After fleeing Mariupol, sisters hope for reunion with mother they left behind -Breaking
KYIV (Reuters – Nicole, 21, breaks down as she remembers her mother. She left her behind months ago and has since lost touch with her.
She and her sister Vira, along with Vira’s 4-year-old son, made their escape by foot April 1st. They were on the first leg of a five day odyssey which ended in Zaporizhzia. There they left a note to their mother, written on the apartment table.
The two of them spoke twice to her in April but she has not been in contact. Also, the Russians have relentlessly bombarded their port city, causing fear for her security.
Nicole said that she last saw her mother in “normal circumstances” and declined to reveal her family’s name. Reuters couldn’t independently confirm Nicole’s account. “I couldn’t have expected that I wouldn’t be able call them and ask how they were doing.”
“…It would be impossible for me to go into my photo gallery and view photos of our laughing and having fun. She said, “This is almost suicide,” before breaking down in tears.
Mariupol has been under Russian control since the end of a long siege. The Azovstal steelworks are still in Russian hands. Officials from Ukraine believe that around 200 civilians and fighters are trapped underground bunkers.
In a U.N. Red Cross-led operation on Wednesday, over 300 civilians were evacuated out of Mariupol and surrounding areas in the south Ukraine.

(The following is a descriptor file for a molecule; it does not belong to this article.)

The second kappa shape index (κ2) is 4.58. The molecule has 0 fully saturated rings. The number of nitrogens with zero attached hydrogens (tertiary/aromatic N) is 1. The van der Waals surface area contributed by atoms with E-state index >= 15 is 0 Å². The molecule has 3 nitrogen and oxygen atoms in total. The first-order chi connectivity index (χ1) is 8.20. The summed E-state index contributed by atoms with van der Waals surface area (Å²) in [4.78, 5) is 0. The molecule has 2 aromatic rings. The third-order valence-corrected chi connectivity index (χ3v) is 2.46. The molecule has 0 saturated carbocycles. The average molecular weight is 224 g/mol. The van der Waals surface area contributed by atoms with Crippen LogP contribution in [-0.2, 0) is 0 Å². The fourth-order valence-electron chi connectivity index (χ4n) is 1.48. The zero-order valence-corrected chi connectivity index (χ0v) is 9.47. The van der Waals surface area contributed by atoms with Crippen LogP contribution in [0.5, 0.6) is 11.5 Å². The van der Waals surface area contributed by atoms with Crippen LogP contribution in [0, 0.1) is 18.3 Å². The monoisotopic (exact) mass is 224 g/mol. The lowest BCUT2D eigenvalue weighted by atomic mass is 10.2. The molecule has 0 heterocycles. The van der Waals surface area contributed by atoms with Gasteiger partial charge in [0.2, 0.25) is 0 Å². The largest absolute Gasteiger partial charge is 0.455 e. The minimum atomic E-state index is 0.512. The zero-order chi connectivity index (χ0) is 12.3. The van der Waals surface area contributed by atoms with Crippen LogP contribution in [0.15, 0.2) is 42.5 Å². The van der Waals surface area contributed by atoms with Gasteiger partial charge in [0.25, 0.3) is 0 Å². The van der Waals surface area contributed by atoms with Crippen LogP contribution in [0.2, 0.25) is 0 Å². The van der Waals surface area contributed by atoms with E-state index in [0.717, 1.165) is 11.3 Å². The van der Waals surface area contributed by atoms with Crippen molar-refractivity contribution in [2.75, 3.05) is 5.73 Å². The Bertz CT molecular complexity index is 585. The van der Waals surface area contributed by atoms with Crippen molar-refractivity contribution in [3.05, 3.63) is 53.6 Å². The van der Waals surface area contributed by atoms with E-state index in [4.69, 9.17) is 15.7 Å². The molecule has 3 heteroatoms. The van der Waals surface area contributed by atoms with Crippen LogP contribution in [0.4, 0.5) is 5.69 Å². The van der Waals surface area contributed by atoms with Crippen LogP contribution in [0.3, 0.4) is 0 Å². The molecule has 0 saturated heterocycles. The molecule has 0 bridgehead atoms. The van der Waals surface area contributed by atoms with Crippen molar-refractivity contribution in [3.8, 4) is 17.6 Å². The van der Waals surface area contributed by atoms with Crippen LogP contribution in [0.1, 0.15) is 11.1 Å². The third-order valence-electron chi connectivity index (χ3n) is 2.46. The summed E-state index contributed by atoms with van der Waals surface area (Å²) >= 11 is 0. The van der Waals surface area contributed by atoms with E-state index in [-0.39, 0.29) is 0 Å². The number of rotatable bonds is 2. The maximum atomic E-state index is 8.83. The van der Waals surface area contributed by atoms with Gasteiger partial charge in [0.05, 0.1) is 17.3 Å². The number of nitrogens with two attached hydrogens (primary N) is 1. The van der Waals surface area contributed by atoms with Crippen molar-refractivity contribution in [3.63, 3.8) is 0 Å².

Since invading Ukraine in February 24, Russia denies targeting civilians in “special military operations.”
Russia has made Mariupol a key target of its efforts to isolate Ukraine from the Black Sea and to link Russian-controlled territories in eastern Ukraine to Crimea. Moscow seized Mariupol in 2014.
Nicole and Vira sat together in a Kyiv garden, the trio having travelled all the way from Zaporizhzia in order to reach the relative safety of Ukraine’s capital. Nicole explained that they were always looking for information on Mariupol. We live and breathe the news. Every day we get messages on what’s happening.
The sisters joined a protest in Kyiv’s Independence Square holding posters recounting their ordeal, “66 days of waiting, Save Mariupol, Azovstal”.
Nicole is optimistic, despite the absence of any news. Nicole stated, “Right now, there’s an opportunity to evacuate. We hope that at some point, they will grab their bags, emergency cases… and get out of the way and meet with us.”